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The Steuben Courier Advocate
  • Bath schools plan security upgrades

  • A plan to spend $1.8 million on safety and security improvements is one of several propositions the Bath Central School District will put before voters May 21 along with its $33.2 million budget for the 2013-14 school year.

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  • A plan to spend $1.8 million on safety and security improvements is one of several propositions the Bath Central School District will put before voters May 21 along with its $33.2 million budget for the 2013-14 school year.
    If voters approve, the district will tighten security at building entrances, enhance the surveillance system, and change the locks on classroom doors so teachers can lock them from the inside in the event of an intruder, Superintendent Joe Rumsey said.
    While improving school security has been a concern for many years, the Newtown, Conn., school shooting spurred the Bath school district to take a closer look, Rumsey said. The district had Bath police and fire officials, along with New York State Police, the Steuben County Sheriff's Office, the Steuben County Office of Emergency Management and Hunt Engineers review security procedures.
    "It wasn't a direct result of Newtown, but it certainly accelerated the process," Rumsey said.
    The $1.8 million capital project would be largely funded by a state grant, and would also pull from a reserve fund for capital projects, so there will be no tax increase for local residents tied to the project. Also wrapped into the project will be a replacement of the playground at the Vernon E. Wightman School, which has safety issues, and some other needed maintenance, such as new doors and windows.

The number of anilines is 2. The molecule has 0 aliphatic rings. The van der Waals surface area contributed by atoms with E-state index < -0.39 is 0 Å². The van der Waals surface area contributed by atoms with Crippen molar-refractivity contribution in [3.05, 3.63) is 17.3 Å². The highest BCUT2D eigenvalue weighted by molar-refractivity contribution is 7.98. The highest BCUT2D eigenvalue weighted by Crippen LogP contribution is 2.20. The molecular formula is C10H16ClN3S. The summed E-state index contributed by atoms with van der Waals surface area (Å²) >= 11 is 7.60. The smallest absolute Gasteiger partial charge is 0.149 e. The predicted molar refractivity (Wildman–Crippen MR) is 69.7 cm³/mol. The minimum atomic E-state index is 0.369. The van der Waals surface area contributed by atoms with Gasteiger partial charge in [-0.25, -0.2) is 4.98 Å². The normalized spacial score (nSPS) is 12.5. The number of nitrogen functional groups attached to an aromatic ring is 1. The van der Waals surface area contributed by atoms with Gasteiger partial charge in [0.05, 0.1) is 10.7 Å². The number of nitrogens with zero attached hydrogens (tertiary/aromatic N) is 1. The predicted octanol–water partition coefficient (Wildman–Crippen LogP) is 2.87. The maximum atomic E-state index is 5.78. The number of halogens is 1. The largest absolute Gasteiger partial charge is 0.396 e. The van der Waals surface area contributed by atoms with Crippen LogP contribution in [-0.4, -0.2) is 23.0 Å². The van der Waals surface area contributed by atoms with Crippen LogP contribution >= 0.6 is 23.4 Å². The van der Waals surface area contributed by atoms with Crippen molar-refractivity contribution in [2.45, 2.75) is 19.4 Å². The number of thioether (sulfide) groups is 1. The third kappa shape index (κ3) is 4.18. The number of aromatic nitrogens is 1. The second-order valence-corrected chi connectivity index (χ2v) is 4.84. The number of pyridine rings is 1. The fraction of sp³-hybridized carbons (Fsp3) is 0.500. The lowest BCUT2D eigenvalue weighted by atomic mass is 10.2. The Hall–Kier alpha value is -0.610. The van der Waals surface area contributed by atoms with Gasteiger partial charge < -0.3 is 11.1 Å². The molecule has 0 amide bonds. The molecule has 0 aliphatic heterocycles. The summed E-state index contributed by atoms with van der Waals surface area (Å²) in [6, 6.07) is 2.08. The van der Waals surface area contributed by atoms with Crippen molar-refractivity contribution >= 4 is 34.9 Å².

Also May 21, the district will ask voters to approve the purchase of two new school buses and an SUV at a cost of no more than $262,000. It is also asking voters to approve a change to an at-large voting system for school board elections. That means candidates no longer have to specify which open seat they're running for.
    If, for example, there are five candidates running for two open seats, the top two vote-getters would win the seats. In the past, there were sometimes multiple good candidates running for the same seat, and nobody running for another seat, leaving it unfilled, Rumsey said.
    As for the budget itself, the $33.2 million spending plan includes a spending increase of 1.4 percent, mostly due to increasing costs of mandated special education programs, as well as rising employee health insurance costs. The district will eliminate the equivalent of 2.5 full-time positions by not replacing retirements. The district will also share services with neighboring schools in the area of special education to cut costs, Rumsey said.
    The tax levy increase will be 2 percent, which is within the district's limit under the state property tax cap, so the budget will need a simple majority to pass. Bath could have raised the levy around 7 percent and still stayed within the cap, because it has a lot of exemptions under the state formula used in determining the cap, Rumsey said.
    But the school board recognizes that "these are difficult times for many residents in our community," said Joseph Baroody, school board president, who added that the board "remains committed to offering quality educational programming without increasing the tax burden."
    Page 2 of 2 - The school board will give a presentation on the budget and take comments at a public hearing at 7 p.m. May 7 at the school auditorium. The polls will be open from noon-8 p.m. May 21 at the district offices.

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